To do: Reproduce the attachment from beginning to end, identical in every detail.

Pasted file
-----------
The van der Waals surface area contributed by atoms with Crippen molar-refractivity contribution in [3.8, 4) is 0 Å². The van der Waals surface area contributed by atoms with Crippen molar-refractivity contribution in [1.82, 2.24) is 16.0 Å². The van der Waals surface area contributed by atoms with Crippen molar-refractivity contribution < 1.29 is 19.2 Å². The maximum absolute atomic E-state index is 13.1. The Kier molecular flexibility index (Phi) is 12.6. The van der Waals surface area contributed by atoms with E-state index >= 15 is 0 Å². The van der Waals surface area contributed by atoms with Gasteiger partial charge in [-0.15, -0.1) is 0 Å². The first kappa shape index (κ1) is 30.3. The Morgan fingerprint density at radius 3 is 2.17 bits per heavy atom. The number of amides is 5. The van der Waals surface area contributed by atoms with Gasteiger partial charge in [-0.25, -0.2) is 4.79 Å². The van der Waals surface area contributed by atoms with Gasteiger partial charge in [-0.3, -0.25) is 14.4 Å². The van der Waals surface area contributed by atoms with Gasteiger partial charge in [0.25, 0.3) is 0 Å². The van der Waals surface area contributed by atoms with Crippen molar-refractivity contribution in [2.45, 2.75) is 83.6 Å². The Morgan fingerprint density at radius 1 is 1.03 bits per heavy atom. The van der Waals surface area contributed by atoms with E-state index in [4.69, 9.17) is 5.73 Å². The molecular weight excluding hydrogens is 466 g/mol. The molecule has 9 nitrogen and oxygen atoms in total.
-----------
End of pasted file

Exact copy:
The van der Waals surface area contributed by atoms with Crippen molar-refractivity contribution in [3.8, 4) is 0 Å². The van der Waals surface area contributed by atoms with Crippen molar-refractivity contribution in [1.82, 2.24) is 16.0 Å². The van der Waals surface area contributed by atoms with Crippen molar-refractivity contribution < 1.29 is 19.2 Å². The maximum absolute atomic E-state index is 13.1. The Kier molecular flexibility index (Phi) is 12.6. The van der Waals surface area contributed by atoms with E-state index >= 15 is 0 Å². The van der Waals surface area contributed by atoms with Gasteiger partial charge in [-0.15, -0.1) is 0 Å². The first kappa shape index (κ1) is 30.3. The Morgan fingerprint density at radius 3 is 2.17 bits per heavy atom. The number of amides is 5. The van der Waals surface area contributed by atoms with Gasteiger partial charge in [-0.25, -0.2) is 4.79 Å². The van der Waals surface area contributed by atoms with Gasteiger partial charge in [-0.3, -0.25) is 14.4 Å². The van der Waals surface area contributed by atoms with Gasteiger partial charge in [0.25, 0.3) is 0 Å². The van der Waals surface area contributed by atoms with Crippen molar-refractivity contribution in [2.45, 2.75) is 83.6 Å². The Morgan fingerprint density at radius 1 is 1.03 bits per heavy atom. The van der Waals surface area contributed by atoms with E-state index in [4.69, 9.17) is 5.73 Å². The molecular weight excluding hydrogens is 466 g/mol. The molecule has 9 nitrogen and oxygen atoms in total.